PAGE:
Format Read: Kindle Edition (322 pages)
Genre: Contemporary/ Young Adult
Series: Book One of Untitled Trilogy
Source: Author Request
Rating: THREE POINT FIVE STARS
Fragnut. Confused? Well so is everyone else at Lumiere Hall Prep when sixteen-year-old Rubie Keane rolls in from Trinidad and Tobago talking her weird lingo. Not that she minds the culture confusion; she's determined to leave the past behind her and be overlooked—but a certain stoic blue blood is equally as determined to foil her plans.
Gil Stromeyer's offbeat personality initially makes Rubie second-guess his sanity, but she suspects his erratic outbursts of violence mask a deeper issue in his troubled, charmed life. Despite his disturbing behavior, a gradual bond forms between the two. However, on the night of the annual Stromeyer gala, events unfold that leave Rubie stripped of her dignity and kick Gil's already fragile world off its axis.
Both their well-kept secrets are uncovered, but Gil's revelation proves that sometimes the best remedy for a bad case of lost identity, is a dash of comradery from an ally packed with flavor.
REVIEW:This was a unique story about a platonic friendship, featuring a memorable protagonist from Trinidad. I have to admit it took me a while to get through the first 25% of the book. I wanted to take a chance on this book because of the diverse characters, although I don't usually read contemporary young adult books. I was unsure of where the book was going because of a slow start and alot of characters being introduced right away. However as I kept reading, I enjoyed picking up on the Trinidadian slang, and the wit of the protagonist Rubie. Rubie and Gil were well fleshed out characters that I enjoyed learning about.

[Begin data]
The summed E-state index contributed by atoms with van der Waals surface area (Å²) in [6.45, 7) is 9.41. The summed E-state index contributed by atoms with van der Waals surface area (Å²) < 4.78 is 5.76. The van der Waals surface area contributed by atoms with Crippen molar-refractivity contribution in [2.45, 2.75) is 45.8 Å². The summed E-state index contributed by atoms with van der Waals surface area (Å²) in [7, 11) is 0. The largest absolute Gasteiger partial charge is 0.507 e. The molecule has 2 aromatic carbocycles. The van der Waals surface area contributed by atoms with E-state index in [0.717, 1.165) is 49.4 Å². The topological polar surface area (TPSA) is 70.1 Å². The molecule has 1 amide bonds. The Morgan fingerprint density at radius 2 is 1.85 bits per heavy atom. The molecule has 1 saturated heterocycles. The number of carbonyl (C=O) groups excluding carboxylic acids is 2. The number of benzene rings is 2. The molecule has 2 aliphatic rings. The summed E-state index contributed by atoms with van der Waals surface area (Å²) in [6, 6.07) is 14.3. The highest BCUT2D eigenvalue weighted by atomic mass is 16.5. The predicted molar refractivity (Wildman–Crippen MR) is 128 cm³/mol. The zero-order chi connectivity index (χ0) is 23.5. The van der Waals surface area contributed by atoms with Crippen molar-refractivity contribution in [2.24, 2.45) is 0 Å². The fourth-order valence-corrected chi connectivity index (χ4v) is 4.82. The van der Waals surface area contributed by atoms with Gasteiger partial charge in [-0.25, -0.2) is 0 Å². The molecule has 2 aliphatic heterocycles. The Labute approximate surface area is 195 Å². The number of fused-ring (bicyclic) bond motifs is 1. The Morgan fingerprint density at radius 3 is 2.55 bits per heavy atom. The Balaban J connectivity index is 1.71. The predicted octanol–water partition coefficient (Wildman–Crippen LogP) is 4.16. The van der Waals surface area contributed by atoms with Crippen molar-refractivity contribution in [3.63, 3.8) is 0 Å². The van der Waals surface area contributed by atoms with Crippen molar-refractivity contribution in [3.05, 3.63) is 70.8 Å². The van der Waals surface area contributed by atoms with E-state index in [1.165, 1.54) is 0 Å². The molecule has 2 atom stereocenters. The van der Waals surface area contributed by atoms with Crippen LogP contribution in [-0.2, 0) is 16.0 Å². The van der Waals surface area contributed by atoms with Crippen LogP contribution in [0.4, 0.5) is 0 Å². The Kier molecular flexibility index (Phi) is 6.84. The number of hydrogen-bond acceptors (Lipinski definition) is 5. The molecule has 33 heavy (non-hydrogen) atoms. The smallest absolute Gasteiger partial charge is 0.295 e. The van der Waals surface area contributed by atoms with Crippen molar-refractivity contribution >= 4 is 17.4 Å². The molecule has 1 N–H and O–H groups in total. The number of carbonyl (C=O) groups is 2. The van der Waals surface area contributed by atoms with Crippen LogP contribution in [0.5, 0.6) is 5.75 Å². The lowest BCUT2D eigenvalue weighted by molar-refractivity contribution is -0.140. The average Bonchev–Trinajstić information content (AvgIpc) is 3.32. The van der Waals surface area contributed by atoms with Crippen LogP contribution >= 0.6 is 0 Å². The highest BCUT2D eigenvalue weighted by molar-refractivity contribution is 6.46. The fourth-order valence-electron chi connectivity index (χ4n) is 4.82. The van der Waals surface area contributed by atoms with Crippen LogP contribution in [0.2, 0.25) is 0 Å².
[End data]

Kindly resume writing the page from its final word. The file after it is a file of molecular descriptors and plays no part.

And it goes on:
"We get screwed over so people can pat us on the back and say, that's life, YOLO. But you know what? I don't accept that. I do not accept that."This is a coming of age story but the author didn't shy away from addressing real issues, such as death, illness and racism. Rubie is thrust into a different country and culture where most of the kids at her high school are very privileged. She has to deal with teenagers who don't value her differences but finds an unlikely ally in Gil. Gil has some serious dark issues, and I was happy to see a change of perspective in the book when we get to see the world through his eyes. Their relationship was hard to accept because it is platonic, but the author does a great job of describing a realistic friendship with the opposite sex.
I enjoyed reading about smart, funny, and defiant Rubie, and I wish there were more protagonist like her. Although it did take me a while to get into the story it was well worth the read. The ending wraps things up nicely, and every detail of this book was well though out. I enjoyed some of the psychological discussion, as well as a decent description of cricket. I would recommend this to readers who enjoy contemporary's but are looking for a fresh perspective and diversity.
I received this book from the author in exchange for an honest review.